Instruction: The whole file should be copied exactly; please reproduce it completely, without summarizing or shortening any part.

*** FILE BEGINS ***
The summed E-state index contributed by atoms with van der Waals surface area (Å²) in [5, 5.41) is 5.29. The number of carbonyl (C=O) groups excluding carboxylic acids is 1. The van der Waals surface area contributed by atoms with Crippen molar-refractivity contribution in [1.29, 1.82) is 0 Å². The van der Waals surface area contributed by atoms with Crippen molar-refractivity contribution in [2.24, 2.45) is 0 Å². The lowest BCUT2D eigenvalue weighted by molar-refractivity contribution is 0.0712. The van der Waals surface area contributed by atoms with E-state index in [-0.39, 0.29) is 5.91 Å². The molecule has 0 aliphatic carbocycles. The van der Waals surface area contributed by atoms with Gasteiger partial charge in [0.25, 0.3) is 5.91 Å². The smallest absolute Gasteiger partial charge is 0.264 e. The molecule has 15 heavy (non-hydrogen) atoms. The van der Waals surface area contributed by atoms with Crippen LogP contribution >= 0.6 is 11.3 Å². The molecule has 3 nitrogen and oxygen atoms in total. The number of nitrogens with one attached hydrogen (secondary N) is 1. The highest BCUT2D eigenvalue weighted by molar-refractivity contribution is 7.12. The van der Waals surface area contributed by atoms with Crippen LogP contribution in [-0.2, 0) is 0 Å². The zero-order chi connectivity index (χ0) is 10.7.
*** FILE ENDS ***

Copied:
The summed E-state index contributed by atoms with van der Waals surface area (Å²) in [5, 5.41) is 5.29. The number of carbonyl (C=O) groups excluding carboxylic acids is 1. The van der Waals surface area contributed by atoms with Crippen molar-refractivity contribution in [1.29, 1.82) is 0 Å². The van der Waals surface area contributed by atoms with Crippen molar-refractivity contribution in [2.24, 2.45) is 0 Å². The lowest BCUT2D eigenvalue weighted by molar-refractivity contribution is 0.0712. The van der Waals surface area contributed by atoms with E-state index in [-0.39, 0.29) is 5.91 Å². The molecule has 0 aliphatic carbocycles. The van der Waals surface area contributed by atoms with Gasteiger partial charge in [0.25, 0.3) is 5.91 Å². The smallest absolute Gasteiger partial charge is 0.264 e. The molecule has 15 heavy (non-hydrogen) atoms. The van der Waals surface area contributed by atoms with Crippen LogP contribution >= 0.6 is 11.3 Å². The molecule has 3 nitrogen and oxygen atoms in total. The number of nitrogens with one attached hydrogen (secondary N) is 1. The highest BCUT2D eigenvalue weighted by molar-refractivity contribution is 7.12. The van der Waals surface area contributed by atoms with Crippen LogP contribution in [-0.2, 0) is 0 Å². The zero-order chi connectivity index (χ0) is 10.7.